Unicorns & Satyrs in Scriptures?

God has revealed in holy scriptures all the wisdom that man needs to know—or so claim the fundamentalists who insist that everything in scripture should be taken literally.  Generally they purposefully ignore a few things scattered through “holy word” that tend to jar the hard-line stance that it is man’s righteous duty to accept biblical teachings without question.  To take everything in the Bible literally means that we should believe in the behemoth, the cockatrice, and dragons, the Leviathan, satyrs, and unicorns.

Think not?  The behemoth is mentioned in the book of Job (40:15-24).  The word comes from Hebrew and is intensive plural, meaning “great beasts.”  The book of Job where this is found happens to have been taken from a Babylonian tale and reworked into Jewish scripture.  It is for that reason that the character of Job never condemns himself for the misfortunes that befall him: he knows that he is innocent—which is not the same thing as being without sin.  The ending of the priest-plagiarized version was altered for Jewish consumption with Job “repenting” and god winning a rather stupid test of character.  Biblical scholars have attempted to get around the mythic “beast” part by saying that possibly the tale was referring to a hippopotamus!  Since the beast remains unexplained it must be placed as a mythological beast.

In the books of Jeremiah and Isaiah there is reference to a creature called cockatrice, an alleged serpent-like living-thing reputed to be hatched from a cock’s egg and having the power of killing with a glance.  It is telling that the cockatrice is mentioned by two major “prophets” who happened to forecast world threatening terror that would at times rampage out of the skies in that era. (See Jeremiah 8:17, and Isaiah 11:8, 14:29, and 59:5.)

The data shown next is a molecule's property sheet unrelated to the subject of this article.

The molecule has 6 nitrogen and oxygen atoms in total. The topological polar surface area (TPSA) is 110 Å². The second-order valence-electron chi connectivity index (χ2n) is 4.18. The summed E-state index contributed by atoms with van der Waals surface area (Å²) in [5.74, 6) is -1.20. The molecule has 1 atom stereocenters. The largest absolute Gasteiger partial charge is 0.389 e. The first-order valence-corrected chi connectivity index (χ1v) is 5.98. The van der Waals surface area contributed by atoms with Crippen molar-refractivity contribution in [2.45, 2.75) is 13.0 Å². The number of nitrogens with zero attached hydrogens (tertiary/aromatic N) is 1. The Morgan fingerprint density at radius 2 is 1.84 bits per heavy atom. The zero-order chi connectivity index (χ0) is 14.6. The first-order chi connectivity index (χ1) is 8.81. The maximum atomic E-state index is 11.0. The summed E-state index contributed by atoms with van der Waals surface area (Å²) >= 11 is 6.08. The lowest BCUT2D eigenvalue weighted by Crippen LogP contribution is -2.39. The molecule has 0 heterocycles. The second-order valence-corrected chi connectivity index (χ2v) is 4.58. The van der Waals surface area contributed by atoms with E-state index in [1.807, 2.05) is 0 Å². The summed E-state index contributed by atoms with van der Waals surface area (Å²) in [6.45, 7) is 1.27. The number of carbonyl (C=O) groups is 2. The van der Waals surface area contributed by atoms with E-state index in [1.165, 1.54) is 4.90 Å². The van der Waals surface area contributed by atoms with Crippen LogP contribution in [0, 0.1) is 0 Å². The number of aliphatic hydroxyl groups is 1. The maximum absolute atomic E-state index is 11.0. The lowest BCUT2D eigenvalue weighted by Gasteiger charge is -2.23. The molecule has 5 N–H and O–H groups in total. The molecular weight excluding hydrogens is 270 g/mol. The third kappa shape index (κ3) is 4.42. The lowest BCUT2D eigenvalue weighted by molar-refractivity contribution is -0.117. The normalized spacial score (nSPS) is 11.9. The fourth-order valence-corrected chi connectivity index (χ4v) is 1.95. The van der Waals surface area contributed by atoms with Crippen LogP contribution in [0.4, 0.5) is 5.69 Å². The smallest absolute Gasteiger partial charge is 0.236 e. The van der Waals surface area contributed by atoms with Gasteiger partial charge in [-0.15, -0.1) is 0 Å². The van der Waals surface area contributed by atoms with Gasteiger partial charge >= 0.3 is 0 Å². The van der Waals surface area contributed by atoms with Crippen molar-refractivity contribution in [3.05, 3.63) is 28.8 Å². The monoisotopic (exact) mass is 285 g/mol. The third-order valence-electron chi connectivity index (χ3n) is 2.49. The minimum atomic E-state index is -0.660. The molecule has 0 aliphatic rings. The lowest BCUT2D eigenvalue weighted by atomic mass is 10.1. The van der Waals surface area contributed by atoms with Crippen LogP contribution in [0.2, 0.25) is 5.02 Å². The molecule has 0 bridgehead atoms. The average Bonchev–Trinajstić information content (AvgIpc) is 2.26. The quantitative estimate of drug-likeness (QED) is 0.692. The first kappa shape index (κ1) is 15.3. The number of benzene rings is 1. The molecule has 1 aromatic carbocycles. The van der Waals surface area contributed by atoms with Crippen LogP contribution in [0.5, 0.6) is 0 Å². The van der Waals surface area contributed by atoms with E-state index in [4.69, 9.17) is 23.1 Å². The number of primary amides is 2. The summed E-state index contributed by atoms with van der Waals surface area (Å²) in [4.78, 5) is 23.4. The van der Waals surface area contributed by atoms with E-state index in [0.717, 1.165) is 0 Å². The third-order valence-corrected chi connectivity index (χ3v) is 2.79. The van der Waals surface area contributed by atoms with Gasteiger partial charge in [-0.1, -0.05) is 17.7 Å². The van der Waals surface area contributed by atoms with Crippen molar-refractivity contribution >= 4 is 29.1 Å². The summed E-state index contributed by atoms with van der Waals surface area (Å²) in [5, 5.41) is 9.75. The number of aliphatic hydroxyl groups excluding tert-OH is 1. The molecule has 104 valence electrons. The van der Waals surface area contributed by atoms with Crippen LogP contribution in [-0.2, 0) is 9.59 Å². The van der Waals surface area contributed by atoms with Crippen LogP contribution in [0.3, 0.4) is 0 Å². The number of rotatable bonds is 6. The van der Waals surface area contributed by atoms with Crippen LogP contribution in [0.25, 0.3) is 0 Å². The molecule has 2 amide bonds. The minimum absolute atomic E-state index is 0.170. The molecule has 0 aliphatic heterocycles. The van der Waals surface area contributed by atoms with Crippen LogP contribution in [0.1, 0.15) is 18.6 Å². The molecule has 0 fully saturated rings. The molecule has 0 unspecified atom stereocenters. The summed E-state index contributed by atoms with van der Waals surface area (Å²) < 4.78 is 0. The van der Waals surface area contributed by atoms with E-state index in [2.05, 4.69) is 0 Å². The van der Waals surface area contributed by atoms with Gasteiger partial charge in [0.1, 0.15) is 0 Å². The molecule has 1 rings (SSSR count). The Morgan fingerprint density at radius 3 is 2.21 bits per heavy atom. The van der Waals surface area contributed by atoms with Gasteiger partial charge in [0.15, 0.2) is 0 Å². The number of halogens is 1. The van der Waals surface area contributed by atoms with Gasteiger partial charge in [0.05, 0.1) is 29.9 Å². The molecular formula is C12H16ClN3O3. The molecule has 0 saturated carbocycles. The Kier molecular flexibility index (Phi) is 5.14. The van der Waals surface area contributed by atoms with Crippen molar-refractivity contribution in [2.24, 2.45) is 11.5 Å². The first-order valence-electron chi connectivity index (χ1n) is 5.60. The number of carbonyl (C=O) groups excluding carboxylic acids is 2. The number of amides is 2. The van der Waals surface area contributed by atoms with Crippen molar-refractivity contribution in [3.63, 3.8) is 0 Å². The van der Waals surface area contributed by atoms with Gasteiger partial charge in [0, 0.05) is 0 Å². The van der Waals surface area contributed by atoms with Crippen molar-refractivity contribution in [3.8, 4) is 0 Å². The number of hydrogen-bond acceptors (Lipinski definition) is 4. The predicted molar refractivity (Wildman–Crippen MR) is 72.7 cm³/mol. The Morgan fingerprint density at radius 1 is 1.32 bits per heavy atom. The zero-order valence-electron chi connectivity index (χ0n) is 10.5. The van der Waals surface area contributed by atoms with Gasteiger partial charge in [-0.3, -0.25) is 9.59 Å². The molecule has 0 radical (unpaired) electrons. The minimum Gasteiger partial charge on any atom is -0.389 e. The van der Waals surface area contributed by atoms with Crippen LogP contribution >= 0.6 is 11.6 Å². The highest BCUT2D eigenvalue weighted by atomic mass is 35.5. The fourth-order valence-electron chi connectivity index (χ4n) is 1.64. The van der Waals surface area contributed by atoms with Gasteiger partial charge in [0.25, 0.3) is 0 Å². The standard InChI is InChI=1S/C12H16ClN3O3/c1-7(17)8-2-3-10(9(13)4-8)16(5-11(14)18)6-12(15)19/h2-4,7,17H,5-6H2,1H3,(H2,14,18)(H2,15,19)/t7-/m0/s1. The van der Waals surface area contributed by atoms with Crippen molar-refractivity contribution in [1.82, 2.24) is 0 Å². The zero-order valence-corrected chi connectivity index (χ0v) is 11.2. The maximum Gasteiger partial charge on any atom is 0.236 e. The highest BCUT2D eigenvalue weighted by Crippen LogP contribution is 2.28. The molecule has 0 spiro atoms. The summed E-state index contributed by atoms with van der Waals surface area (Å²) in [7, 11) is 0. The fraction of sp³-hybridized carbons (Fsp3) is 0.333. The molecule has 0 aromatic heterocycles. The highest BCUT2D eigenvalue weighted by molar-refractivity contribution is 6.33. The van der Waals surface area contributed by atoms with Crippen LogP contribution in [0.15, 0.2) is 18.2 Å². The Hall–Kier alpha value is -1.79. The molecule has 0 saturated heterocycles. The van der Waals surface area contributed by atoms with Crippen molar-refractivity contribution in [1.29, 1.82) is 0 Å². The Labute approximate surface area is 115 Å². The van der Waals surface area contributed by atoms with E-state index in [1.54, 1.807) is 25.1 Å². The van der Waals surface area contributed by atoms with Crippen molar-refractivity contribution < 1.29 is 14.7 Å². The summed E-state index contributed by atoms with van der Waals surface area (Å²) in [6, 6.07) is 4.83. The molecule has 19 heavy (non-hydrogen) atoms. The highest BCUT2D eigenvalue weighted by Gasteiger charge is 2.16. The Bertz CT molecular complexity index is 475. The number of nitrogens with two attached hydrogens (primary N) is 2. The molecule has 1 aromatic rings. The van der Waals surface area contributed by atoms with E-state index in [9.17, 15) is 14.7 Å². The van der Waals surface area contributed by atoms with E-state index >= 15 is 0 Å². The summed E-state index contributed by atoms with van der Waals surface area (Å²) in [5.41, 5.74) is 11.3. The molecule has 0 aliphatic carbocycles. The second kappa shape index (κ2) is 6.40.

Dragons play a role in scripture as symbolic of how one is to be judged and reproved for not measuring up.  Christian mythology inherited the Hebraic concept of the dragon, which is prominent in all the important apocalyptic literature of the Bible.  But the distended dragon role in Revelation seems like a distorted echo of two short closing verses of Isaiah 13:21-22; “…dragons in their pleasant palaces: and her time is near to come, and her days shall not be prolonged.”

Leviathan is a term used in the Bible to designate an enormous scaly monster.  In Psalms 104 and in Isaiah 27, Leviathan is interpreted to mean “whale” because the creature is described in these verses as living in the great wide sea (waters of Creation).  But that is not what is said in much older writings upon which Genesis was crafted: in those ancient texts Yahweh battled with Leviathan, the dragon: a creation myth.  (The tale is reminiscent of Tiamat in Babylonian myths from which came the Old Testament expression T’hom, “deep.”)  Providing for newly created life is the meaning behind the words of Psalms 74 that says: “Thou breakest the heads of Leviathan in pieces, and gavest him to be meat to the people inhabiting the wilderness.”  Elsewhere, in the book of Job 41:10, “borrowed” from Babylonian literature, the truism is stated that God and Leviathan are as one.

Satyrs are spoken of in the book of Isaiah too (13:21-22), along with the aforementioned mythical dragon and cockatrice.  Satyrs of mythology referred to any class of woodland gods or demons, often depicted with pointed ears, and the short horns and legs of a goat.  What are they doing in the “revealed word of god”?

The fabulous unicorn, as fleshed-out in ancient Greek and Roman myths, supposedly had a body resembling that of a horse, but having a straight horn protruding from its forehead.  It is odd that this creature is spoken of in more than one of the books of the Bible: Numbers (23:22, 24:8), Deuteronomy (33:17), Job (39:9-10), Psalms (22:21, 29:6, 92:10), and Isaiah (34:7).

Funny—none of those creatures were ever mentioned as having been in Eden.

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